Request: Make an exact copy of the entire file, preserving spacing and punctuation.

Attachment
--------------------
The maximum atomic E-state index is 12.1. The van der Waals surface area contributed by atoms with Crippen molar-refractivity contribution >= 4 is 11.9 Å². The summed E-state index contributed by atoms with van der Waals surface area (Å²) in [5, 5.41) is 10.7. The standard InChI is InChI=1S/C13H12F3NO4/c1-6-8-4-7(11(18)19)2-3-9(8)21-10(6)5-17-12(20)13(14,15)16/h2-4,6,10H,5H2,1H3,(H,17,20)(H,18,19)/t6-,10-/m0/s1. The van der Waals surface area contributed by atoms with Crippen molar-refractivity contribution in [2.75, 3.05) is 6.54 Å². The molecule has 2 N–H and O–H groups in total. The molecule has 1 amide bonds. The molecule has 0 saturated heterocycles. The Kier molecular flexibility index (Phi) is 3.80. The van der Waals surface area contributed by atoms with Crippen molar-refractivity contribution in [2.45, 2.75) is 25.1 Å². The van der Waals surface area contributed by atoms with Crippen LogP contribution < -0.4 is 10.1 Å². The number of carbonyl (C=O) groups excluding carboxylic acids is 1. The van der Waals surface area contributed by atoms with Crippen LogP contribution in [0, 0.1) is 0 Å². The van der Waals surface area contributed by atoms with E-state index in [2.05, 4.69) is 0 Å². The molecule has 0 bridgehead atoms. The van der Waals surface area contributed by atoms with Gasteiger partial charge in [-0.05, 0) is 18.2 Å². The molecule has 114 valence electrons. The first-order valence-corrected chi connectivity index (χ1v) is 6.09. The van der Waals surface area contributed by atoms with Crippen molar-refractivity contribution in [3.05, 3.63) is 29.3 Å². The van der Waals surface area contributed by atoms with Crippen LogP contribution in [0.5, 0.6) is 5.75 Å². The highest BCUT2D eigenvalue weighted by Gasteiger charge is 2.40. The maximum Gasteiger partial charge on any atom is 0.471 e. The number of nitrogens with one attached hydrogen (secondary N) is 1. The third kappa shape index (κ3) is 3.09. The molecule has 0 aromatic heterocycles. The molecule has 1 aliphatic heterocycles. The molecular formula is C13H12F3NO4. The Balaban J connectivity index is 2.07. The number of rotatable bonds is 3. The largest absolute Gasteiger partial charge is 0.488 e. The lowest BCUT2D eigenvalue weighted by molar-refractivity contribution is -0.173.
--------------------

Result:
The maximum atomic E-state index is 12.1. The van der Waals surface area contributed by atoms with Crippen molar-refractivity contribution >= 4 is 11.9 Å². The summed E-state index contributed by atoms with van der Waals surface area (Å²) in [5, 5.41) is 10.7. The standard InChI is InChI=1S/C13H12F3NO4/c1-6-8-4-7(11(18)19)2-3-9(8)21-10(6)5-17-12(20)13(14,15)16/h2-4,6,10H,5H2,1H3,(H,17,20)(H,18,19)/t6-,10-/m0/s1. The van der Waals surface area contributed by atoms with Crippen molar-refractivity contribution in [2.75, 3.05) is 6.54 Å². The molecule has 2 N–H and O–H groups in total. The molecule has 1 amide bonds. The molecule has 0 saturated heterocycles. The Kier molecular flexibility index (Phi) is 3.80. The van der Waals surface area contributed by atoms with Crippen molar-refractivity contribution in [2.45, 2.75) is 25.1 Å². The van der Waals surface area contributed by atoms with Crippen LogP contribution < -0.4 is 10.1 Å². The number of carbonyl (C=O) groups excluding carboxylic acids is 1. The van der Waals surface area contributed by atoms with Crippen LogP contribution in [0, 0.1) is 0 Å². The van der Waals surface area contributed by atoms with E-state index in [2.05, 4.69) is 0 Å². The molecule has 0 bridgehead atoms. The van der Waals surface area contributed by atoms with Gasteiger partial charge in [-0.05, 0) is 18.2 Å². The molecule has 114 valence electrons. The first-order valence-corrected chi connectivity index (χ1v) is 6.09. The van der Waals surface area contributed by atoms with Crippen molar-refractivity contribution in [3.05, 3.63) is 29.3 Å². The van der Waals surface area contributed by atoms with Crippen LogP contribution in [0.5, 0.6) is 5.75 Å². The highest BCUT2D eigenvalue weighted by Gasteiger charge is 2.40. The maximum Gasteiger partial charge on any atom is 0.471 e. The number of nitrogens with one attached hydrogen (secondary N) is 1. The third kappa shape index (κ3) is 3.09. The molecule has 0 aromatic heterocycles. The molecule has 1 aliphatic heterocycles. The molecular formula is C13H12F3NO4. The Balaban J connectivity index is 2.07. The number of rotatable bonds is 3. The largest absolute Gasteiger partial charge is 0.488 e. The lowest BCUT2D eigenvalue weighted by molar-refractivity contribution is -0.173.